Theorem 6 Let ${G}$ be a simple Lie group of real rank ${\geq 2}$. Then

1. Ergodic IRS of ${G}$ are ${\delta_{\{1\}}}$, ${\delta_G}$ and lattices.
2. The only accumulation point of the IRS associated to a lattice is ${\delta_{\{1\}}}$

1. follows from Stuck and Zimmer, building upon Nevo and Zimmer.

2. follows from Kazhdan’s property (T). I explain it now. Suppose ${\mu_n =\mu_{\Gamma_n}}$ converge to some measure ${\mu}$. Then ${\mu}$ is ergodic (this already follows from propoerty (T)).

Example 6 A sequence of Riemann surfaces with one geodesic pinched converges to a non ergodic IRS.

From claim 1, ${\mu}$ is either ${\delta_{\{1\}}}$ or ${\mu_\Gamma}$. Assume it is ${\mu_\Gamma}$. Then ${\Gamma\setminus X}$ contains large balls filling nearly all the volume. In ${\Gamma_n}$, there is a similar ball with small boundary. Propoerty (T) implies large Cheeger constant, so all the volume is in the ball, conradicting the fact that volume tends to infinity.

Corollary 7 Let ${X}$ be a higher rank irreducible symmetric space. Let ${M_n=\Gamma_n\setminus X}$ be ${X}$-orbifolds of finite volume tending to infinity. Then for all ${R>0}$, the probability that an ${R}$-ball in ${M_n}$ is contractible tends to 1.

Again, this fails in rank one (take abelian covering of a Riemann surface).

Theorem 8 Let ${X}$ be a higher rank irreducible symmetric space. Let ${M_n=\Gamma_n\setminus X}$ be ${X}$-orbifolds of finite volume tending to infinity. Then ${M_n}$ BS-converges to ${X}$.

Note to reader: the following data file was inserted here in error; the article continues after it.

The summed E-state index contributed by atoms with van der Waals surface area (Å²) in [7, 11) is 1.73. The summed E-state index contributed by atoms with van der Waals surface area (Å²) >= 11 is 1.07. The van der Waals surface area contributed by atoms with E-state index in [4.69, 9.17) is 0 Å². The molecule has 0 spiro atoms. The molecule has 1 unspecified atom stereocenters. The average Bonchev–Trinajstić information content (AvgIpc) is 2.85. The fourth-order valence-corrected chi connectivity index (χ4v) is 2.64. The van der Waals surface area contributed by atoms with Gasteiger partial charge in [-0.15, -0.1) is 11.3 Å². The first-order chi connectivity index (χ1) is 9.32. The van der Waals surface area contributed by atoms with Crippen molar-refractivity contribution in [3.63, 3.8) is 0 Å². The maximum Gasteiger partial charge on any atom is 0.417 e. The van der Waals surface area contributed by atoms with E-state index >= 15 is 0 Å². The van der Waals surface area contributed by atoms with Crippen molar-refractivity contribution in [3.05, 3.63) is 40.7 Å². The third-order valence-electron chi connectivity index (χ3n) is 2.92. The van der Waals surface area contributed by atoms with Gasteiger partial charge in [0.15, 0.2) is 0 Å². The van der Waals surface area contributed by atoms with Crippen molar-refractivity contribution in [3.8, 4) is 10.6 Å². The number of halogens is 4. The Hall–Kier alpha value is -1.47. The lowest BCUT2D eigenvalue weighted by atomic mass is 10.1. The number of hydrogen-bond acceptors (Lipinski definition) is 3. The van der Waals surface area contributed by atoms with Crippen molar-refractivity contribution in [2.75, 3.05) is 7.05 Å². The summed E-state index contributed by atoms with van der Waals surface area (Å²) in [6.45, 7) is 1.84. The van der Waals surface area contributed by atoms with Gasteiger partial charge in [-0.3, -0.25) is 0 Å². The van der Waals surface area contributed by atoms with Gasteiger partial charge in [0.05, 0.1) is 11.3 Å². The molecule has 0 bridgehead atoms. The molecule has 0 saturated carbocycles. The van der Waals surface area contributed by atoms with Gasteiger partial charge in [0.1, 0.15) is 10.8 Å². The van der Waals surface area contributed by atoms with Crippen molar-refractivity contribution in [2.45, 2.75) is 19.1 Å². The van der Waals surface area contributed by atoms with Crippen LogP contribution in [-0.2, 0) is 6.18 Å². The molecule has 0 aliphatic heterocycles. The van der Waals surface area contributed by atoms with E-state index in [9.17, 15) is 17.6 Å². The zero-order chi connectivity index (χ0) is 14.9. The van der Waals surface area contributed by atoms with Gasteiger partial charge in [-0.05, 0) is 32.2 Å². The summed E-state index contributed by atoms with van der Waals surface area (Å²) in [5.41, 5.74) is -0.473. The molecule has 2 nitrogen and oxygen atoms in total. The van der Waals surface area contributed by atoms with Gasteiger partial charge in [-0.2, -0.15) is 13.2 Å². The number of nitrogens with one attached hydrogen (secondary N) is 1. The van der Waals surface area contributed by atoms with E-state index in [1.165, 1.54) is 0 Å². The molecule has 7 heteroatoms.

3. Convergence of Betti numbers

3.1. Statement

Definition 9 A sequence of Riemannian manifolds is uniformly discrete if the minimal injectivity radius is bounded below.

Conjecture (Margulis). The family of all compact arithmetic ${X}$-manifolds is uniformly discrete.

This implies Lehmer’s conjecture on Mahler measures of polynomial.

Theorem 10 Let ${M_n}$ be a sequence of uniformly discrete ${X}$-manifolds which converges to ${X}$. Then normalized Betti numbers converge, i.e.

$\displaystyle \begin{array}{rcl} \lim_{n\rightarrow\infty}\frac{b_k(M_n)}{vol(M_n)}=\beta_k(X). \end{array}$

Theorem 11 Assume ${X}$ has rank one. Then convergence of Betti numbers holds without the uniform discreteness assumption.

In other words, in higher rank, ${M_n}$ converge to ${X}$ in a very strong sense.

3.2. Proof

${\beta_k}$ is the ${L^2}$ Betti number of ${X}$,

$\displaystyle \begin{array}{rcl} \beta_k=\lim_{t\rightarrow\infty}\mathrm{Trace}(e^{-t\Delta_k^{(2)}}(x,x)). \end{array}$

The ordinary Betti number of ${M}$ is

$\displaystyle \begin{array}{rcl} b_k(M)=\lim_{t\rightarrow\infty}\int_{M}\mathrm{Trace}(e^{-t\Delta_k}(x,x))\,dx. \end{array}$

So the point is to estimate the difference

Lemma 12

$\displaystyle \begin{array}{rcl} \|e^{-t\Delta_k}(x,x)-e^{-t\Delta_k^{(2)}}(x,x)\|\leq C\,\mathrm{InjRad}(x)^{-d}. \end{array}$

In rank one, when injectivity radius is small, the exponent can be improved to be the absolute rank, i.e. the rank of the complexification.

This amounts to estimating the number of orbit points in a ball. Near a closed geodesic, this is controlled by the absolute rank and not by the rank.

Example 7 In hyperbolic space ${H^3}$, a screw motion can generate a cyclic subgroup whose orbits are ${\epsilon}$-dense in a cylinder, i.e. 2-dimensional. Here, the real rank is 1 but the absolute rank is 2.